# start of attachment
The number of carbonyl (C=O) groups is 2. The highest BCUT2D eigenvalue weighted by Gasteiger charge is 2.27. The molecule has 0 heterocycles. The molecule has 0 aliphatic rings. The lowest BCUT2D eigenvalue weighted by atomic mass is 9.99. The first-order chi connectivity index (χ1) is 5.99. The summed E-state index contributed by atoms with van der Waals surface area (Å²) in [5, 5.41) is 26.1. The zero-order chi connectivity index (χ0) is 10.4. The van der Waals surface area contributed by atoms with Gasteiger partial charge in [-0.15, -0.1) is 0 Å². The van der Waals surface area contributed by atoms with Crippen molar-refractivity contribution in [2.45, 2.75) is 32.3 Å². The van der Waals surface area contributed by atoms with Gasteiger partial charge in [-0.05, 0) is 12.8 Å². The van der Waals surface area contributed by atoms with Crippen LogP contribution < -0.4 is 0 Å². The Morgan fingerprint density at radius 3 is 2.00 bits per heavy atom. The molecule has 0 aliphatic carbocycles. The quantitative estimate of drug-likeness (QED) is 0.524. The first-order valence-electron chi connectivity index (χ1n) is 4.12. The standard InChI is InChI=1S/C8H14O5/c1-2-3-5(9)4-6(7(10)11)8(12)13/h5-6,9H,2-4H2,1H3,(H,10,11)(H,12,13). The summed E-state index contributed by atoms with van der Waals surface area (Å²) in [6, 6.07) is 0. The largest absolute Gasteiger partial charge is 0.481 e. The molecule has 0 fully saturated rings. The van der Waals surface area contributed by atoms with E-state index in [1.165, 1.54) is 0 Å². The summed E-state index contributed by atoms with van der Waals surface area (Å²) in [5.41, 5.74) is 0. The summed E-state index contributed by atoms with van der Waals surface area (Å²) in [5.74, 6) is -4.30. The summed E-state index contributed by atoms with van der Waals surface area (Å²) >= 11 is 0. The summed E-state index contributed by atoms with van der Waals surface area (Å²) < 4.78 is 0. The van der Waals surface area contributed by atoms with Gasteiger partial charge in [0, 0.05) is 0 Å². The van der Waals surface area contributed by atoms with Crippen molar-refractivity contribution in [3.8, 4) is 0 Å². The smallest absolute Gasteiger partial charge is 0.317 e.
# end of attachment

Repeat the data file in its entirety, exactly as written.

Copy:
The number of carbonyl (C=O) groups is 2. The highest BCUT2D eigenvalue weighted by Gasteiger charge is 2.27. The molecule has 0 heterocycles. The molecule has 0 aliphatic rings. The lowest BCUT2D eigenvalue weighted by atomic mass is 9.99. The first-order chi connectivity index (χ1) is 5.99. The summed E-state index contributed by atoms with van der Waals surface area (Å²) in [5, 5.41) is 26.1. The zero-order chi connectivity index (χ0) is 10.4. The van der Waals surface area contributed by atoms with Gasteiger partial charge in [-0.15, -0.1) is 0 Å². The van der Waals surface area contributed by atoms with Crippen molar-refractivity contribution in [2.45, 2.75) is 32.3 Å². The van der Waals surface area contributed by atoms with Gasteiger partial charge in [-0.05, 0) is 12.8 Å². The van der Waals surface area contributed by atoms with Crippen LogP contribution < -0.4 is 0 Å². The Morgan fingerprint density at radius 3 is 2.00 bits per heavy atom. The molecule has 0 aliphatic carbocycles. The quantitative estimate of drug-likeness (QED) is 0.524. The first-order valence-electron chi connectivity index (χ1n) is 4.12. The standard InChI is InChI=1S/C8H14O5/c1-2-3-5(9)4-6(7(10)11)8(12)13/h5-6,9H,2-4H2,1H3,(H,10,11)(H,12,13). The summed E-state index contributed by atoms with van der Waals surface area (Å²) in [6, 6.07) is 0. The largest absolute Gasteiger partial charge is 0.481 e. The molecule has 0 fully saturated rings. The van der Waals surface area contributed by atoms with E-state index in [1.165, 1.54) is 0 Å². The summed E-state index contributed by atoms with van der Waals surface area (Å²) in [5.41, 5.74) is 0. The summed E-state index contributed by atoms with van der Waals surface area (Å²) in [5.74, 6) is -4.30. The summed E-state index contributed by atoms with van der Waals surface area (Å²) >= 11 is 0. The summed E-state index contributed by atoms with van der Waals surface area (Å²) < 4.78 is 0. The van der Waals surface area contributed by atoms with Gasteiger partial charge in [0, 0.05) is 0 Å². The van der Waals surface area contributed by atoms with Crippen molar-refractivity contribution in [3.8, 4) is 0 Å². The smallest absolute Gasteiger partial charge is 0.317 e.